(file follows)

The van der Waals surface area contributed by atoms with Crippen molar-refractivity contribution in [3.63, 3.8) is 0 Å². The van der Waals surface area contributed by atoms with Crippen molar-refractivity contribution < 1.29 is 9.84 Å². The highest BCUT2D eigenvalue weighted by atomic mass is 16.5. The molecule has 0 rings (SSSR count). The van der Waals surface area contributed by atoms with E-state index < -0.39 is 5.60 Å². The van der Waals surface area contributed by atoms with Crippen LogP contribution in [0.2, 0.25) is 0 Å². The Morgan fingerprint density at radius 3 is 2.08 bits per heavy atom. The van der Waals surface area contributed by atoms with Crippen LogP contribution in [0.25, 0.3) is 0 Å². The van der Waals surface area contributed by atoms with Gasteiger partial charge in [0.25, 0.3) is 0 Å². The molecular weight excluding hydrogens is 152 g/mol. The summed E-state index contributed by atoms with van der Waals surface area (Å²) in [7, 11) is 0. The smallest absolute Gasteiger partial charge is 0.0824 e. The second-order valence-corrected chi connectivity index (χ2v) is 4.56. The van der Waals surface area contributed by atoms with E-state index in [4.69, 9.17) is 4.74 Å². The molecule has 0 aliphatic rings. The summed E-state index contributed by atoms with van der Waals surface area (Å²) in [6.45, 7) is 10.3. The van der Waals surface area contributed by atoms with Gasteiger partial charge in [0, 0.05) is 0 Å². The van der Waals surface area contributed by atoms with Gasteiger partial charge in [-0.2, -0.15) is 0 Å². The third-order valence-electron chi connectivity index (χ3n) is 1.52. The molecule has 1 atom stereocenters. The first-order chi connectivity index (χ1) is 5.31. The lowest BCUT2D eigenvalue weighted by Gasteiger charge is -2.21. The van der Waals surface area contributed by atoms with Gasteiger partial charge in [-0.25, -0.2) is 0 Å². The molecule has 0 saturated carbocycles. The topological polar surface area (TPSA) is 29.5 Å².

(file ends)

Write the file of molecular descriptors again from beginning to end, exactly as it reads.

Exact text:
The van der Waals surface area contributed by atoms with Crippen molar-refractivity contribution in [3.63, 3.8) is 0 Å². The van der Waals surface area contributed by atoms with Crippen molar-refractivity contribution < 1.29 is 9.84 Å². The highest BCUT2D eigenvalue weighted by atomic mass is 16.5. The molecule has 0 rings (SSSR count). The van der Waals surface area contributed by atoms with E-state index < -0.39 is 5.60 Å². The van der Waals surface area contributed by atoms with Crippen LogP contribution in [0.2, 0.25) is 0 Å². The Morgan fingerprint density at radius 3 is 2.08 bits per heavy atom. The van der Waals surface area contributed by atoms with Crippen LogP contribution in [0.25, 0.3) is 0 Å². The van der Waals surface area contributed by atoms with Gasteiger partial charge in [0.25, 0.3) is 0 Å². The molecular weight excluding hydrogens is 152 g/mol. The summed E-state index contributed by atoms with van der Waals surface area (Å²) in [7, 11) is 0. The smallest absolute Gasteiger partial charge is 0.0824 e. The second-order valence-corrected chi connectivity index (χ2v) is 4.56. The van der Waals surface area contributed by atoms with E-state index in [4.69, 9.17) is 4.74 Å². The molecule has 0 aliphatic rings. The summed E-state index contributed by atoms with van der Waals surface area (Å²) in [6.45, 7) is 10.3. The van der Waals surface area contributed by atoms with Gasteiger partial charge in [0, 0.05) is 0 Å². The van der Waals surface area contributed by atoms with Gasteiger partial charge in [-0.2, -0.15) is 0 Å². The third-order valence-electron chi connectivity index (χ3n) is 1.52. The molecule has 1 atom stereocenters. The first-order chi connectivity index (χ1) is 5.31. The lowest BCUT2D eigenvalue weighted by Gasteiger charge is -2.21. The van der Waals surface area contributed by atoms with Gasteiger partial charge in [-0.25, -0.2) is 0 Å². The molecule has 0 saturated carbocycles. The topological polar surface area (TPSA) is 29.5 Å².